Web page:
Quadruple stabbing suspect Bryan Kohberger’s defense asked a court to compel more disclosure in a hearing on a series of key discovery requests in the University of Idaho student murders case Tuesday.
Kohberger entered the courtroom just after 4:30 p.m. PT, wearing a black suit and tie as he did in his last appearance – in stark contrast with the orange jail jumpsuit he wore to his first several hearings.
The 28-year-old criminologist accused of butchering four undergrads in a 4 a.m. slashing on Nov. 13, 2022, is seeking several pieces of evidence that prosecutors have not yet turned over to the defense.
However, before addressing the motions, District Judge John Judge clarified some questions regarding his revised gag order in the case and warned the media that he could revoke permission to allow cameras into the courtroom.
Judge referenced the recent Chad Daybell trial, when cameras were asked to leave because they focused too much on the defendant.
He said cameras in Moscow needed to show a wide shot of the courtroom and not focus strictly on Kohberger if they are to remain throughout the rest of the proceedings.
The materials Kohberger’s defense is seeking include training records for three investigators, phone records, and information on why the FBI expanded the range of model years of a white Hyundai Elantra they were looking for in connection with the case. Kohberger’s car initially fell outside the range police were publicly trying to track down – but his shares a similar appearance.
Latah County Prosecuting Attorney Bill Thompson countered that records for the officers are only required to be turned over if his office plans to rely on them to testify at trial – which he said he wouldn’t.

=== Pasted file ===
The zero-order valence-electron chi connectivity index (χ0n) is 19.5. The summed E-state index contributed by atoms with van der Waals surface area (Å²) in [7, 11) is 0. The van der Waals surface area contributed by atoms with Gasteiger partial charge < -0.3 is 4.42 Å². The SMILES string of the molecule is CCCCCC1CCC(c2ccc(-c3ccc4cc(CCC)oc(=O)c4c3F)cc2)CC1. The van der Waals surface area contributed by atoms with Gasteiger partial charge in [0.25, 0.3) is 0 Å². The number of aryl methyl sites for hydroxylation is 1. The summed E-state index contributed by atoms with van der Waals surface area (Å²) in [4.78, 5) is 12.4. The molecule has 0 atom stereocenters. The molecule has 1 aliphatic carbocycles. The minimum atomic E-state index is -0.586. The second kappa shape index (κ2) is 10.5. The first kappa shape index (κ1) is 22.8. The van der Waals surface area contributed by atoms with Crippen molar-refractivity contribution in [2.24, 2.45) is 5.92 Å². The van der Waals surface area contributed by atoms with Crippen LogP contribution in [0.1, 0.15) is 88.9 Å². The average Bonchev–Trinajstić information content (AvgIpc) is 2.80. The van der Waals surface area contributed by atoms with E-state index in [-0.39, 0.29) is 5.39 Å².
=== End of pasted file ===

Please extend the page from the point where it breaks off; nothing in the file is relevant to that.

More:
Kohberger’s defense is also asking for the court to compel prosecutors to turn over additional discovery materials and information on the genetic genealogy techniques investigators used before labeling Kohberger their suspect.
The hearing lasted just over a half an hour, with Judge John Judge saying he would take the arguments under advisement and issue a written decision later.
Kohbeger allegedly stabbed 21-year-olds Kaylee Goncalves and Madison Mogen and 20-year-olds Xana Kernodle and Ethan Chapin in a now-shuttered house on King Road, just steps away from the University of Idaho campus.
Two housemates were spared in the attack, including one who told police she saw a masked man escape out the back door.
In court filings, prosecutors have alleged they recovered Kohberger’s DNA from a Ka-Bar knife sheath found next to Mogen’s body, but the defense countered that “there is no connection between Mr. Kohberger and the victims.”
Prosecutors on Monday told the court and the defense they intended to seek the death penalty in the case.
Kohberger faces four charges of first-degree murder and a felony burglary charge. The trial has been scheduled to begin on Oct. 2 and could take up to six weeks.
Kohberger was studying for a Ph.D. in criminology at the neighboring Washington State University, less than 10 miles from the crime scene. The school cut ties with him after his arrest.
He has a master’s degree in criminal justice from DeSales University in Pennsylvania.